March 1998

Media Contacts: Sarah Goodwin, 404/727-3366 - sgoodwi@emory.edu
Kathi Ovnic, 404/727-9371 - covnic@emory.edu

Women physicians may be considered exemplary role models for making healthy choices, suggest Emory University researchers in this week's Archives of Internal Medicine.

Upon examination of data from a study of 4,501 women physicians, the researchers found that when compared with the general female population, only 3.7 percent of women physicians smoked cigarettes; they almost never drank large amounts of alcohol; they consistently underwent health screenings and testing; they were more likely to wear seatbelts, and they ate somewhat more fruits and vegetables and less fat than other U.S. women.

"What are the implications of these findings?" ask Emory's Erica Frank, M.D., M.P.H., and her co-authors. "It is important to know physicians' health-related choices since physicians are social models and their personal health-related choices may influence their practices in counseling patients. Additionally, women physicians may provide estimates of the achievability of goals for women in the general population.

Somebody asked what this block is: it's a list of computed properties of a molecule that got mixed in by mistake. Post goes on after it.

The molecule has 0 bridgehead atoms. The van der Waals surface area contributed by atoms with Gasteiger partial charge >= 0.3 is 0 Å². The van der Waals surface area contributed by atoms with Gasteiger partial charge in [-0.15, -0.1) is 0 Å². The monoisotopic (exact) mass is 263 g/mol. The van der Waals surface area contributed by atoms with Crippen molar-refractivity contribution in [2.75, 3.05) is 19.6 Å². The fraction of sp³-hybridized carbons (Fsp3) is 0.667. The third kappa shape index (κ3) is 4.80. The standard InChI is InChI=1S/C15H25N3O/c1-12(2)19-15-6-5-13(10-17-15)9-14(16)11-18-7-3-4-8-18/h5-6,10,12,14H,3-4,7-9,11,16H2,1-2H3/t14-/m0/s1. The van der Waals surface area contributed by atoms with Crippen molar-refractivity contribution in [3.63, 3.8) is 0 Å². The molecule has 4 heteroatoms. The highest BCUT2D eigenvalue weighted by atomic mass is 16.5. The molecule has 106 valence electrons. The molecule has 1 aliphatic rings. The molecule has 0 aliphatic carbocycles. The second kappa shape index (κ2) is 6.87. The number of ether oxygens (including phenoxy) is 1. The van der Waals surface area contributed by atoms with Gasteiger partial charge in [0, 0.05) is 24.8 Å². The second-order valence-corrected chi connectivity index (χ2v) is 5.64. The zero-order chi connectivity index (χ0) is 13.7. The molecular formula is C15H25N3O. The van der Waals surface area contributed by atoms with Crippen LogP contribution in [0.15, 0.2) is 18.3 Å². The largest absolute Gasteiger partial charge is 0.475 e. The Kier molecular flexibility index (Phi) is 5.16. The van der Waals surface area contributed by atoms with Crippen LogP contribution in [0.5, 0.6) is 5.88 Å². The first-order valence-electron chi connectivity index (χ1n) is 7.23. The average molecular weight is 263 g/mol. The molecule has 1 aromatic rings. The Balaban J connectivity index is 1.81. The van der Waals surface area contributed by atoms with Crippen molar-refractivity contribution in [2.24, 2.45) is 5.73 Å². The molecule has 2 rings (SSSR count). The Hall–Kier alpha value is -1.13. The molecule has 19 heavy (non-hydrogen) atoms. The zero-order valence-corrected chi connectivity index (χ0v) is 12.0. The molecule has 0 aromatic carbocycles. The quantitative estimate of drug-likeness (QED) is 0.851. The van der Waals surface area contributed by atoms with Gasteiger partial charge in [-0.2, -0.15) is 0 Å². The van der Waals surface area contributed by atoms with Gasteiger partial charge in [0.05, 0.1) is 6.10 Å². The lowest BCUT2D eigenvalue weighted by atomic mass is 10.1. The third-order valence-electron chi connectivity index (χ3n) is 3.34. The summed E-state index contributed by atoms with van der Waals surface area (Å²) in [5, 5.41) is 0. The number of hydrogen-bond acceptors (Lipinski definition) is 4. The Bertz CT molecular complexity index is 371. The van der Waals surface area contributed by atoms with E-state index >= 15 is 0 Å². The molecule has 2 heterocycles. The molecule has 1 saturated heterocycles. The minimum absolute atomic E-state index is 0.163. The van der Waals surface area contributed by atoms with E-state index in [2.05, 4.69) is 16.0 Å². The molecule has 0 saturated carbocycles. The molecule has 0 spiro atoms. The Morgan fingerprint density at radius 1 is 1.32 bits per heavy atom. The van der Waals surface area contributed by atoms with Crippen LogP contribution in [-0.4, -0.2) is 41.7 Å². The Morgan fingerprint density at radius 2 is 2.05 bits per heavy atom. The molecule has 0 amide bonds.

"We found that, unlike other women (even those of high socioeconomic status), women physicians exceeded the goals stated in Healthy People 2000: National Health Promotion and Disease Prevention Objectives in all examined behaviors."

Data comes from the Women Physicians' Health Study and the Behavioral Risk Factor Surveillance System of the Centers for Disease Control and Prevention.

Dr. Frank is assistant professor of Family and Preventive Medicine at the Emory University School of Medicine and an adjunct faculty member of Emory University's Rollins School of Public Health. She is principal investigator of the Women Physicians' Health Study, a national survey with 716 questions asked of 4,501 women physicians.

Co-authors of the paper include Drs. Donna Brogan, professor of Biostatistics at Emory's Rollins School of Public Health; Ali Mokdad of the Centers for Disease Control and Prevention; Eduardo Simoes of the University of St. Louis School of Public Health; Henry Kahn, M.D., professor of Family and Preventive Medicine at the Emory University School of Medicine, and Raymond Greenberg, M.D., of the Medical University of South Carolina.

The study was funded by the National Institutes of Health, Emory Medical Care Foundation, the American Medical Association's Education and Research Foundation and the American Heart Association.


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